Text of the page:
They can even dictate that you get the proper exercise - as determined by the government. San Francisco has built a new federal building - the greenest ever built. But the elevators will only stop on every third floor so riders are forced to use stairs - for their own health, of course.Â Â Â Â Â
These councils fit almost perfectly the definition of a State Soviet: a system of councils that report to an apex council and then implement a predetermined outcome. Soviets are the operating mechanism of a government-controlled economy.
The fourth path is Public/Private Partnerships. Today, many freedom organizations are presenting PPPs as free enterprise and a private answer for keeping taxes down by using business to make a better society.
In truth, many PPPs are nothing more than government-sanctioned monopolies in which a few businesses are granted special favors like tax breaks, the power of eminent domain, non-compete clauses and specific guarantees for return on their investments.
That means they can charge what they want and they can use the power of government to put competition out of business. That is not free enterprise. And it is these global corporations that are pushing the green agenda.
For example, using government to ban its own product, General Electric is forcing the mercury-laden green light bulb on you, costing 5 times the price of incandescent bulbs. Such is the reality of green industry.
PPPs are building the Trans Texas Corridor, using eminent domain to take more than 580,000 acres of private land - sanctioned by the partnership with the Texas government.
And PPPs are taking over highways and local water treatment plants in communities across the nation. It is not free enterprise, but a Mussolini-type fascism that will only lead to tyranny. And it's all driven by the Agenda 21 blueprint of Sustainable Development.Â Â Â Â
Truly, Sustainable Development is designed to change our way of life. Local communities are now being targeted by international forces. Here's how.
In June 2005, I reported on the UN's efforts to recruit the nation's mayors to directly impose Sustainable Development policy into our local communities. The mayors were invited to attend the UN's World Environment Day conference in San Francisco.
The mayors weren't there to simply discuss policy, they actually committed to an agenda with specific goals. As part of their participation, the mayors were pressed to commit to specific legislation and policy goals by signing a slate of UN accords. Two documents were presented for the mayors' signature.
The first document was called the Green Cities Declaration, produced by the United Nations Environment Programme. This document was essentially a statement of principles which set the agenda for the mayors' assigned tasks.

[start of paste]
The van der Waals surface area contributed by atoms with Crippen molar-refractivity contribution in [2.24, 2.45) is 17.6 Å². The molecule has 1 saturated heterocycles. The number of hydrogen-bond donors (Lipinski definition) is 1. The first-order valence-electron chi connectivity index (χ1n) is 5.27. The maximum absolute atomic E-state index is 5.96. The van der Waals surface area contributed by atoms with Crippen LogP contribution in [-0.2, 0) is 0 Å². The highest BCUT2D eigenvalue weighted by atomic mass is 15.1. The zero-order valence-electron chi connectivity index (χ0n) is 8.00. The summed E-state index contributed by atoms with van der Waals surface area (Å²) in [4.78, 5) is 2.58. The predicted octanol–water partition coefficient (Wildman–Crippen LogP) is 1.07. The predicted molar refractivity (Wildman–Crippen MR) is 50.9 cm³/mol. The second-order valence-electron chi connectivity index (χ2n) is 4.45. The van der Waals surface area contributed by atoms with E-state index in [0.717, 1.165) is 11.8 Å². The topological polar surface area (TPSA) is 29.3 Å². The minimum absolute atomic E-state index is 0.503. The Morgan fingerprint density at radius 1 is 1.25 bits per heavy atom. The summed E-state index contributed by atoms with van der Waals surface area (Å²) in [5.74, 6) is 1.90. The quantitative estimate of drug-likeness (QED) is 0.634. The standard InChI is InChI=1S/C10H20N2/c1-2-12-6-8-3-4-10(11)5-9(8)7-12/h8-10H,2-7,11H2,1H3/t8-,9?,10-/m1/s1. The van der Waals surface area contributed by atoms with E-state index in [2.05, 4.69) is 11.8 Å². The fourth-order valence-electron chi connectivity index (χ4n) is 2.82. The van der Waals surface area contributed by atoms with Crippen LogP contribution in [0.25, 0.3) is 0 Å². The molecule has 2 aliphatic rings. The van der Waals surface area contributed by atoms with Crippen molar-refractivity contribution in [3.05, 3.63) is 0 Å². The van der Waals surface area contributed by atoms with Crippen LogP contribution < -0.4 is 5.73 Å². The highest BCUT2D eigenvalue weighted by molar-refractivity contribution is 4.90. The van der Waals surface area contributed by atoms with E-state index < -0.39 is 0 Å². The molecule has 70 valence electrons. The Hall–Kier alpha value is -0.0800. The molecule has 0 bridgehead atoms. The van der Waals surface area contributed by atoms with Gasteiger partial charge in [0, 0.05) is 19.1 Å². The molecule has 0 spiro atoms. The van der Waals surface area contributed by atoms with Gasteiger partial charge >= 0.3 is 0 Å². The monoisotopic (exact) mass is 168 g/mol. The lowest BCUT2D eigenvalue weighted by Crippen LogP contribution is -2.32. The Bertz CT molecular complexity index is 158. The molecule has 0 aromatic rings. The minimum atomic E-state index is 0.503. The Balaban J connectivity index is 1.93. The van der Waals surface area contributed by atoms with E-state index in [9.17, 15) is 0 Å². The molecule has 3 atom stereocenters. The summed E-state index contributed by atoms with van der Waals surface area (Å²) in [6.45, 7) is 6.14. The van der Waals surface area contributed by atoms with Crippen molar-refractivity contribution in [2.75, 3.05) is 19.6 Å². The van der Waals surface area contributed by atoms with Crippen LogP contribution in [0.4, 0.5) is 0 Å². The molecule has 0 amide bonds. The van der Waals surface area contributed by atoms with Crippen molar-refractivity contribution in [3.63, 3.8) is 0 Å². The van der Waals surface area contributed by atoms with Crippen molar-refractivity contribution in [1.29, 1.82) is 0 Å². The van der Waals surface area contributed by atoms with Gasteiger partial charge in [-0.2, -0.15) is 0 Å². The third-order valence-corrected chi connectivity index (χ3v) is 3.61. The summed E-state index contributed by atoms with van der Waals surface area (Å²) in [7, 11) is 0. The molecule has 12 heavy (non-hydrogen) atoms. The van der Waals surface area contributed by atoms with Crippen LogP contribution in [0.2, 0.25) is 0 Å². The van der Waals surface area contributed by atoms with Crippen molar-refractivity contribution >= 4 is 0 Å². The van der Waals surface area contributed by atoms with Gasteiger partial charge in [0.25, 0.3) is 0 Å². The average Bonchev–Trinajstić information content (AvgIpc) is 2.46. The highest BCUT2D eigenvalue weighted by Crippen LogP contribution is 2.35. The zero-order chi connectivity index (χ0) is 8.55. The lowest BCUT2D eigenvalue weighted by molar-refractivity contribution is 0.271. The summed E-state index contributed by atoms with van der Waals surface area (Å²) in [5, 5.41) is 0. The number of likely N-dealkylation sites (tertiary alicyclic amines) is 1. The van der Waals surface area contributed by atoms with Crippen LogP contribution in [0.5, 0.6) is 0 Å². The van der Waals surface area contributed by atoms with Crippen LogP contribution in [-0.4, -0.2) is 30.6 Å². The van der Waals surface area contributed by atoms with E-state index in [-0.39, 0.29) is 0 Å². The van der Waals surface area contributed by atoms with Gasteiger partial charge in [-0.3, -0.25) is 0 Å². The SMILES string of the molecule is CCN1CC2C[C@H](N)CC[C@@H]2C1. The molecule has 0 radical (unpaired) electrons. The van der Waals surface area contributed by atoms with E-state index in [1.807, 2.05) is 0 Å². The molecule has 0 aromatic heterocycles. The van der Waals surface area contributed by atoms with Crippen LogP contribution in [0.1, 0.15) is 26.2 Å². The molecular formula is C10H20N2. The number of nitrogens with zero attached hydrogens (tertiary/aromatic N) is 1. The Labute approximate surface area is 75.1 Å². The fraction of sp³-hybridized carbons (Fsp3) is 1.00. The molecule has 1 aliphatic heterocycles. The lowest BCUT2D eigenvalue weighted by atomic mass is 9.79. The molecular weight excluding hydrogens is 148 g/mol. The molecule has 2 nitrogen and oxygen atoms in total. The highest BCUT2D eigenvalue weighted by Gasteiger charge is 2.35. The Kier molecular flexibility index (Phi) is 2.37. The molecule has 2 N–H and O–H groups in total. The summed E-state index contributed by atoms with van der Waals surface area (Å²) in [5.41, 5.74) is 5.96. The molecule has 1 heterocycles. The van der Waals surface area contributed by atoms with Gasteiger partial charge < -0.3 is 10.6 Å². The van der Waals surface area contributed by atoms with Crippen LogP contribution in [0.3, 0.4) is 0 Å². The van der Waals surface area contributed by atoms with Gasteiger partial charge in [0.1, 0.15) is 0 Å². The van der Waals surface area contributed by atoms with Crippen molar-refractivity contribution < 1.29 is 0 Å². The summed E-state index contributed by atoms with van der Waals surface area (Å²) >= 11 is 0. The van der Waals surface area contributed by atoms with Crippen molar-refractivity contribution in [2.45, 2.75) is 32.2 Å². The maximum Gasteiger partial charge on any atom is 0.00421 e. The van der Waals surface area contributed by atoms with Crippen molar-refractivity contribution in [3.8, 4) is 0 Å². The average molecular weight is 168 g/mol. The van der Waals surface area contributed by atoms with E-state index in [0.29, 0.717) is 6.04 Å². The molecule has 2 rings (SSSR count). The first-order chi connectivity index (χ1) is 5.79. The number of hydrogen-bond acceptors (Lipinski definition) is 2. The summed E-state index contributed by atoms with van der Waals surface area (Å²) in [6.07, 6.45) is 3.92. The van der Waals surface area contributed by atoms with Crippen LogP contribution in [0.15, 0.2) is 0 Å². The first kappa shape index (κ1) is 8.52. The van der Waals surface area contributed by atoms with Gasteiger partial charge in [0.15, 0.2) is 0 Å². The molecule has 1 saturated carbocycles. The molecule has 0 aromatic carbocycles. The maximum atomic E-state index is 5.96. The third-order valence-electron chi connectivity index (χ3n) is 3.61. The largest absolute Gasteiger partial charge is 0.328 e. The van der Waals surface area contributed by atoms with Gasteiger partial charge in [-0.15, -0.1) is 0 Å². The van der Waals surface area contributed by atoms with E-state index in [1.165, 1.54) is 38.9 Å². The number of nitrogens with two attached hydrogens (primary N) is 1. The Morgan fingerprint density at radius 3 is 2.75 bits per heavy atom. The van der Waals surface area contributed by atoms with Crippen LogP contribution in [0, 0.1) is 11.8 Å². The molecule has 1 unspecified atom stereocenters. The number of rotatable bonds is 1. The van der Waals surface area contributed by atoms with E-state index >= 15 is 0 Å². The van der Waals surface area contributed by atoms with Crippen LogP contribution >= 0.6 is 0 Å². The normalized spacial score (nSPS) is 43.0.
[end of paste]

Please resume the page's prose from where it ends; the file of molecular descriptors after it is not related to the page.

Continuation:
The Declaration is amazingly bold in that it details exactly how the UN intends to implement a very specific agenda in every town and city in the nation. The final line of the Declaration explained the UN's goal very explicitly: Each year cities shall pick three actions to adopt as policies or laws."Â
The second document signed by the mayors was called the "Urban Environment Accords." The document includes exactly 21 specific actions (as in Agenda 21), for the mayors to take -- controlled by a time table for implementation.
For example, under the topic of energy, action item number 1 called for the mayors to implement a policy to increase the use of "renewable" energy by 10% within seven years. Energy action item numbers 2 and 3 dealt with reducing energy consumption.
These action items are classic examples of the UN trying to go around the U.S. Congress and federal energy policy and force a backdoor implementation of the UN's Kyoto Accord, which the U.S. has never ratified.
Perhaps the most egregious action item offered in the Urban Environmental Accords dealt with the topic of water. Action item number 19 called for adoption and implementation of a policy to reduce individual water consumption.
The UN document begins by stating: "Cities with potable water consumption greater than 100 liters per capita per day will adopt and implement policies to reduce consumption by 10% by 2015." There is no scientific basis for the 100 liter figure other than to employ a very clever use of numbers to lower the bar and control the debate over water consumption.
You must be aware that 100 liters is equal to about 26 gallons per person, per day. According to the UN, each person should have less than 26 gallons each day to drink, bathe, flush toilets, wash clothes, water lawns, wash dishes, cook, take care of pets, and more.